Property Rights are essential and at the heart of western market societies. They provide socially guaranteed rights available to a user. This research reviews the history of property rights by looking into property theories starting from Thomas Hobbes, John Locke, Adam Smith, Jean Jacques Rousseau, Immanuel Kant, Pierre-Joseph Proudhon and others. It then takes a closer look at the TEEB study (The Economics of Ecosystems and Biodiversity) and the Nagoya Protocol on Access and Benefit Sharing with regard to property rights.The guiding question is how do we acquire property and what does that tell us about our understanding of to whom natural resources belong to. This research argues that property rights or rather the concept of property rights we find in the aforementioned documents are purely social and an industrialised world concept. This however has strong implications when we look for example at the way indigenous people look at natural resources. Mostly, property rights are unknown to them but documents such as the Nagoya Protocol or the TEEB study presuppose such an understanding of property rights. Instead it must be asked whether property rights are always the right choice and we also find that the highly relevant and future-oriented question of how natural resources should be governed, is answered with old concepts.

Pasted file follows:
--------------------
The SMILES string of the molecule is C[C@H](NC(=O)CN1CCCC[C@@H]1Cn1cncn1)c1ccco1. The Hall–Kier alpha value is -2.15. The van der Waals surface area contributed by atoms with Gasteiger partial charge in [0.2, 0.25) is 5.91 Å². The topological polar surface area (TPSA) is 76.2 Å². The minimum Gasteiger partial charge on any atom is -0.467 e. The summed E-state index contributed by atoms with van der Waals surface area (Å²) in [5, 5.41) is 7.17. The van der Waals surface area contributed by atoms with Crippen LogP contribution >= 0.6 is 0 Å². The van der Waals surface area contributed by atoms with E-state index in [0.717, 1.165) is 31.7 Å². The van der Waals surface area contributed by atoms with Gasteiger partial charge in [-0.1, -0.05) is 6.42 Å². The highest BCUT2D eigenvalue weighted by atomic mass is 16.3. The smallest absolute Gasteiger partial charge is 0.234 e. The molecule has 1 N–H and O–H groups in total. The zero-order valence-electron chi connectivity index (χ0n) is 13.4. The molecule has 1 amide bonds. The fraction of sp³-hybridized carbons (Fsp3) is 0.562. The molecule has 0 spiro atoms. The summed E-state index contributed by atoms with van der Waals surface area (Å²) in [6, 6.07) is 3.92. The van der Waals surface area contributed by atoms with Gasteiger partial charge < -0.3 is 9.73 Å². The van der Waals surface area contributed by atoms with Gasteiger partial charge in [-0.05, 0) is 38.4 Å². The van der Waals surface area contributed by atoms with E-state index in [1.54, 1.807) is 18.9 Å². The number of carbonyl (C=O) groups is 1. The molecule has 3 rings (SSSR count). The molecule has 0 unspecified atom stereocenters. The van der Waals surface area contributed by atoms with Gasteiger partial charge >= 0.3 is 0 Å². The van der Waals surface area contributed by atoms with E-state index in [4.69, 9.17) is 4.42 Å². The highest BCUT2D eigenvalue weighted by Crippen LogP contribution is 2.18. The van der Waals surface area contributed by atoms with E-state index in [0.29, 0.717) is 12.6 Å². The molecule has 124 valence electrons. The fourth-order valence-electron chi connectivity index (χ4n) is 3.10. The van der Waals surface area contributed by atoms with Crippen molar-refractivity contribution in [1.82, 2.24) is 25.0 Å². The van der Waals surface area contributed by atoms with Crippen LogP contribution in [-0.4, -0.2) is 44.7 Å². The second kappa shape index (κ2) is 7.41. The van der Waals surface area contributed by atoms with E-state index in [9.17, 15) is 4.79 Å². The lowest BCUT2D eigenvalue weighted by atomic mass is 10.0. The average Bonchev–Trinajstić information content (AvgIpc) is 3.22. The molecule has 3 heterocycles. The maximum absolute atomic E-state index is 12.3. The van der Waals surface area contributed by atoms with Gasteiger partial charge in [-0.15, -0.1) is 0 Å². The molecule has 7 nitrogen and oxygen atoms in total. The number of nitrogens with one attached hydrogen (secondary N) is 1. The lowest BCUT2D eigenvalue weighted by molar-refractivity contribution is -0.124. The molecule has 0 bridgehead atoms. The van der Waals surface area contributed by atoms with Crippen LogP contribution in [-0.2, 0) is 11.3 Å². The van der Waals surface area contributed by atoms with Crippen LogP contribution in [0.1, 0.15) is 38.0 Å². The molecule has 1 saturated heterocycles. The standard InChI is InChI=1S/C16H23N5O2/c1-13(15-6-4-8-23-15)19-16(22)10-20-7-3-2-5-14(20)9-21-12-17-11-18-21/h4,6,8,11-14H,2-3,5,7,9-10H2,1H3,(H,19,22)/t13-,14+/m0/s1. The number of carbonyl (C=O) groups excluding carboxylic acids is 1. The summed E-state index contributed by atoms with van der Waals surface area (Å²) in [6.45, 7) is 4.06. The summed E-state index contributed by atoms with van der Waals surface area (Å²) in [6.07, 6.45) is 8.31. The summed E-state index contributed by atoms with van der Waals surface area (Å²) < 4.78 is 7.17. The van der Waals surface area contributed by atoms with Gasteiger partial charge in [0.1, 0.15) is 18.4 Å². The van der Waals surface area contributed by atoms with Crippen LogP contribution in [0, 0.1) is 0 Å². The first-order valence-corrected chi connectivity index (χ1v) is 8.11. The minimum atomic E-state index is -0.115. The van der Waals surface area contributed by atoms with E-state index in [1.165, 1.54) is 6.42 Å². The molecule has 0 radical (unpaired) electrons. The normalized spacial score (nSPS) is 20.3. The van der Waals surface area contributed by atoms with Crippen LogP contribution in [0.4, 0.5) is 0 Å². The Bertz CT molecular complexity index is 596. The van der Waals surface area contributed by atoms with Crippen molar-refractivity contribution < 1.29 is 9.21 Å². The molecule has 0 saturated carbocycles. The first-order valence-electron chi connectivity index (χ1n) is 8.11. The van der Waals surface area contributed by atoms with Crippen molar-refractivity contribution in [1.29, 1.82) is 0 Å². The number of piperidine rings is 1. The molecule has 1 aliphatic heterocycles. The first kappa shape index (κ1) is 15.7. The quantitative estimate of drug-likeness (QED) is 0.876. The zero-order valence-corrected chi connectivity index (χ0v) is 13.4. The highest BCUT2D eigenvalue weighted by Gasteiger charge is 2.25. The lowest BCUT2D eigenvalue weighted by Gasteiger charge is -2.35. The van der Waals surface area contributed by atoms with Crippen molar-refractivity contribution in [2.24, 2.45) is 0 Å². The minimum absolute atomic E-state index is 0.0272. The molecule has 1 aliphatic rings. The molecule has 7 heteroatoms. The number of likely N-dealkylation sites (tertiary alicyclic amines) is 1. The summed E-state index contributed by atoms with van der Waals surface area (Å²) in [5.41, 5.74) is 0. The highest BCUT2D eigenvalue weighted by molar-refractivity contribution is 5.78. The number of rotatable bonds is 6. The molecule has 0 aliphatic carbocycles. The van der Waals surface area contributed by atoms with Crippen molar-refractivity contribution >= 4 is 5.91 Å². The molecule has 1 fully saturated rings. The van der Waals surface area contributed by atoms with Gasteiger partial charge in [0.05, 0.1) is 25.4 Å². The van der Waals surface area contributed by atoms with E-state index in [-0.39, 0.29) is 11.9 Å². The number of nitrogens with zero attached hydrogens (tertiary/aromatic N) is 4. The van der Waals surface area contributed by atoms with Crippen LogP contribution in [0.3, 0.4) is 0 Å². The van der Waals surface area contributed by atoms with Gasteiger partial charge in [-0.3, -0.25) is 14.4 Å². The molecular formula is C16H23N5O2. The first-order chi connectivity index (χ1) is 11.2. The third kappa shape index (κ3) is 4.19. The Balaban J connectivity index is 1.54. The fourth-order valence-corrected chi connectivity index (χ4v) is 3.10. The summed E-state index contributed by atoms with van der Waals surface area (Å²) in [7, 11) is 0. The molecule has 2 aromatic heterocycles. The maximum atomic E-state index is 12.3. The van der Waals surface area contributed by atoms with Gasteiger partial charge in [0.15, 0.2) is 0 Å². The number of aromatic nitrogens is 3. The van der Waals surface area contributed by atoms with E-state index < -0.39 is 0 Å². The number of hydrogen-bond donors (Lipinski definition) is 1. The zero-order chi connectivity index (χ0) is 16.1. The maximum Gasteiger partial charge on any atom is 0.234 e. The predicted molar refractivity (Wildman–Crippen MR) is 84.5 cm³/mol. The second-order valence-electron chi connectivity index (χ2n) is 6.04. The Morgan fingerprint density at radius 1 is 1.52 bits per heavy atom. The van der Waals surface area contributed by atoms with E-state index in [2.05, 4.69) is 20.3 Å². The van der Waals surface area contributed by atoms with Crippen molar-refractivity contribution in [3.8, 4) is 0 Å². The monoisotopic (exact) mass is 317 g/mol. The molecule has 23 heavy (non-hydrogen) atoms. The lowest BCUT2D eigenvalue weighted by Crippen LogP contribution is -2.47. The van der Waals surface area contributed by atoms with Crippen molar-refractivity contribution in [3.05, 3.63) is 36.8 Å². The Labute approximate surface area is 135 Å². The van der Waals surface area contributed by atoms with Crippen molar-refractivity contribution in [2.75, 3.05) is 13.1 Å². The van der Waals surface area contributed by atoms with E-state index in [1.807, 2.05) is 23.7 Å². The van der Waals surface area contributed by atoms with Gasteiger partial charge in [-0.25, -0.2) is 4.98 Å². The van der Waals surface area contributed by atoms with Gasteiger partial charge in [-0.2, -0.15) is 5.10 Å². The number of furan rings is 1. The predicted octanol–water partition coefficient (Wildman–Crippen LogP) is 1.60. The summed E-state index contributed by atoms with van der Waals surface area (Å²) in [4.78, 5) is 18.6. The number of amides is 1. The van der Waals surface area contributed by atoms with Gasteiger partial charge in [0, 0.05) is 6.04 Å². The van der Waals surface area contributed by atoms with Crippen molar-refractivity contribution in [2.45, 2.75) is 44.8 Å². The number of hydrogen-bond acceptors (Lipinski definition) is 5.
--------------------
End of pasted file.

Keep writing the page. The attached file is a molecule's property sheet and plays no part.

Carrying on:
Initially focussing on the TEEB study and the Nagoya Protocol the focus will be shifted towards water resources and climate change adaptation. When developing and implementing climate change adaptation measures property rights could become a major issue and spark a debate about the redistribution of natural resources’ ownership. Property rights could then become an obstacle to successful adaptation to climate change as they contain the notion of excludability. Hence, property rights should be implemented carefully and they should take into account the rising public interest in water issues, as expressed through the recent increase in remunicipalisation processes. Considering property rights as the sole panacea could on the other hand lead to a decreasing interest in natural resources and decreasing natural resources in general.